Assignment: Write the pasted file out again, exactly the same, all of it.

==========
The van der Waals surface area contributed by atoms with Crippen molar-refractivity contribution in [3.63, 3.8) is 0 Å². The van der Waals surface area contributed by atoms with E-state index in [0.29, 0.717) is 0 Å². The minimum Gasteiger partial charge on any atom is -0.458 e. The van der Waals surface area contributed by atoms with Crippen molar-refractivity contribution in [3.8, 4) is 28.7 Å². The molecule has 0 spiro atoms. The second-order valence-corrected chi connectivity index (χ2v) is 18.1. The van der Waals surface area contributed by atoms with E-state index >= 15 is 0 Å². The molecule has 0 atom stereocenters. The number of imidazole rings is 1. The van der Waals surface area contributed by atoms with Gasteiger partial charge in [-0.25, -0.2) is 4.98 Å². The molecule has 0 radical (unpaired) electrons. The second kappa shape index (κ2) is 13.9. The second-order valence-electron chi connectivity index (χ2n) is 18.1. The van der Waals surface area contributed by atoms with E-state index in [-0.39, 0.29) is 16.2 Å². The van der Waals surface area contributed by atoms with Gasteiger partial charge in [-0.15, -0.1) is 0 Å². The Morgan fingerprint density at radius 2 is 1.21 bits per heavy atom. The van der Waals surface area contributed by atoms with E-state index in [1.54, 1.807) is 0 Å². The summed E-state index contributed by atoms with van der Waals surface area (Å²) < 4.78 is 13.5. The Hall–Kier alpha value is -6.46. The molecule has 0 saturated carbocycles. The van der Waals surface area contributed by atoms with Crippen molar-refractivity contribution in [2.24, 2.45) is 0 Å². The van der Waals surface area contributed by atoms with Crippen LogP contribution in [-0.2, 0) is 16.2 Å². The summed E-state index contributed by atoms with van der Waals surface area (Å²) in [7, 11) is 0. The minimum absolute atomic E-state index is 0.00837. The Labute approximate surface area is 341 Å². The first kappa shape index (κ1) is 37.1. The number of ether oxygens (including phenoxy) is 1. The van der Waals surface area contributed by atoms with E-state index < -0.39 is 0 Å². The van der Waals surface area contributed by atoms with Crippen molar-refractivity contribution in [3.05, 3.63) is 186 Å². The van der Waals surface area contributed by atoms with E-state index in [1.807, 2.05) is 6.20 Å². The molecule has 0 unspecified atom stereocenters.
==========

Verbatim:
The van der Waals surface area contributed by atoms with Crippen molar-refractivity contribution in [3.63, 3.8) is 0 Å². The van der Waals surface area contributed by atoms with E-state index in [0.29, 0.717) is 0 Å². The minimum Gasteiger partial charge on any atom is -0.458 e. The van der Waals surface area contributed by atoms with Crippen molar-refractivity contribution in [3.8, 4) is 28.7 Å². The molecule has 0 spiro atoms. The second-order valence-corrected chi connectivity index (χ2v) is 18.1. The van der Waals surface area contributed by atoms with E-state index >= 15 is 0 Å². The molecule has 0 atom stereocenters. The number of imidazole rings is 1. The van der Waals surface area contributed by atoms with Gasteiger partial charge in [-0.25, -0.2) is 4.98 Å². The molecule has 0 radical (unpaired) electrons. The second kappa shape index (κ2) is 13.9. The second-order valence-electron chi connectivity index (χ2n) is 18.1. The van der Waals surface area contributed by atoms with E-state index in [-0.39, 0.29) is 16.2 Å². The van der Waals surface area contributed by atoms with Gasteiger partial charge in [-0.15, -0.1) is 0 Å². The Morgan fingerprint density at radius 2 is 1.21 bits per heavy atom. The van der Waals surface area contributed by atoms with E-state index in [1.54, 1.807) is 0 Å². The summed E-state index contributed by atoms with van der Waals surface area (Å²) < 4.78 is 13.5. The Hall–Kier alpha value is -6.46. The molecule has 0 saturated carbocycles. The van der Waals surface area contributed by atoms with Crippen molar-refractivity contribution in [2.24, 2.45) is 0 Å². The van der Waals surface area contributed by atoms with Crippen LogP contribution in [-0.2, 0) is 16.2 Å². The summed E-state index contributed by atoms with van der Waals surface area (Å²) in [7, 11) is 0. The minimum absolute atomic E-state index is 0.00837. The Labute approximate surface area is 341 Å². The first kappa shape index (κ1) is 37.1. The number of ether oxygens (including phenoxy) is 1. The van der Waals surface area contributed by atoms with E-state index < -0.39 is 0 Å². The van der Waals surface area contributed by atoms with Crippen molar-refractivity contribution in [3.05, 3.63) is 186 Å². The van der Waals surface area contributed by atoms with E-state index in [1.807, 2.05) is 6.20 Å². The molecule has 0 unspecified atom stereocenters.